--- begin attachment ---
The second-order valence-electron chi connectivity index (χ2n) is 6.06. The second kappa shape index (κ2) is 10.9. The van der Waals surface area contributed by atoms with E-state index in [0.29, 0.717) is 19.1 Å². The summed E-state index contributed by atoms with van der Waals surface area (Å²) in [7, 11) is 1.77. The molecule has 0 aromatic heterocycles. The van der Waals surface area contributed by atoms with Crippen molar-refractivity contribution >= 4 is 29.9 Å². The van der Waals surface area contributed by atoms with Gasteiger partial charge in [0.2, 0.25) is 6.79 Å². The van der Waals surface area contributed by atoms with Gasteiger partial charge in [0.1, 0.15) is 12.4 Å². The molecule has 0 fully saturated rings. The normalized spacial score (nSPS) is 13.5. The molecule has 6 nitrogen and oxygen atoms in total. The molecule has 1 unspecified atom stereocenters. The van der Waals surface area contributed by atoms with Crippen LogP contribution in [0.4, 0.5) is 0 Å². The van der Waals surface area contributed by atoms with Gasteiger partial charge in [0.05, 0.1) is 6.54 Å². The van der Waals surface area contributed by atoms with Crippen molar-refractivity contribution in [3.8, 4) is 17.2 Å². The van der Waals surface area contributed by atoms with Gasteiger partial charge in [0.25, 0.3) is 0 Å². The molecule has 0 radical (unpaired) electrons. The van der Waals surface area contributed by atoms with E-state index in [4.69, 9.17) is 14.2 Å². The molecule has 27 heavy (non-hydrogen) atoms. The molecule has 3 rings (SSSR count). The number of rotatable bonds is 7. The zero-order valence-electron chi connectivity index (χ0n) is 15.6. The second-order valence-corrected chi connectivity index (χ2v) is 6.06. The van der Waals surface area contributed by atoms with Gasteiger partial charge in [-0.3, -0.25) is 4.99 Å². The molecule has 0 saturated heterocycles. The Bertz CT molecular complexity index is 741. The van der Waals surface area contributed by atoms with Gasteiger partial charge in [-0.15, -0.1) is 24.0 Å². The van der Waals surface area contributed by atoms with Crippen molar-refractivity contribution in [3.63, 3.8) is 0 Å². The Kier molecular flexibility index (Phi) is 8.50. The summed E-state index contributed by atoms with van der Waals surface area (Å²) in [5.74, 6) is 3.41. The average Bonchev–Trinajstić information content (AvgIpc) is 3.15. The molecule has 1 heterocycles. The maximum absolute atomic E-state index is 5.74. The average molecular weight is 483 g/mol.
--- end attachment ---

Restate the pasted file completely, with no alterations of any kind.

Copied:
The second-order valence-electron chi connectivity index (χ2n) is 6.06. The second kappa shape index (κ2) is 10.9. The van der Waals surface area contributed by atoms with E-state index in [0.29, 0.717) is 19.1 Å². The summed E-state index contributed by atoms with van der Waals surface area (Å²) in [7, 11) is 1.77. The molecule has 0 aromatic heterocycles. The van der Waals surface area contributed by atoms with Crippen molar-refractivity contribution >= 4 is 29.9 Å². The van der Waals surface area contributed by atoms with Gasteiger partial charge in [0.2, 0.25) is 6.79 Å². The van der Waals surface area contributed by atoms with Gasteiger partial charge in [0.1, 0.15) is 12.4 Å². The molecule has 0 fully saturated rings. The normalized spacial score (nSPS) is 13.5. The molecule has 6 nitrogen and oxygen atoms in total. The molecule has 1 unspecified atom stereocenters. The van der Waals surface area contributed by atoms with Crippen LogP contribution in [0.4, 0.5) is 0 Å². The van der Waals surface area contributed by atoms with Gasteiger partial charge in [0.05, 0.1) is 6.54 Å². The van der Waals surface area contributed by atoms with Crippen molar-refractivity contribution in [3.8, 4) is 17.2 Å². The van der Waals surface area contributed by atoms with Gasteiger partial charge in [0.25, 0.3) is 0 Å². The molecule has 0 radical (unpaired) electrons. The van der Waals surface area contributed by atoms with E-state index in [4.69, 9.17) is 14.2 Å². The molecule has 27 heavy (non-hydrogen) atoms. The molecule has 3 rings (SSSR count). The number of rotatable bonds is 7. The zero-order valence-electron chi connectivity index (χ0n) is 15.6. The second-order valence-corrected chi connectivity index (χ2v) is 6.06. The van der Waals surface area contributed by atoms with Gasteiger partial charge in [-0.3, -0.25) is 4.99 Å². The molecule has 0 saturated heterocycles. The Bertz CT molecular complexity index is 741. The van der Waals surface area contributed by atoms with Gasteiger partial charge in [-0.15, -0.1) is 24.0 Å². The van der Waals surface area contributed by atoms with Crippen molar-refractivity contribution in [3.63, 3.8) is 0 Å². The Kier molecular flexibility index (Phi) is 8.50. The summed E-state index contributed by atoms with van der Waals surface area (Å²) in [5.74, 6) is 3.41. The average Bonchev–Trinajstić information content (AvgIpc) is 3.15. The molecule has 1 heterocycles. The maximum absolute atomic E-state index is 5.74. The average molecular weight is 483 g/mol.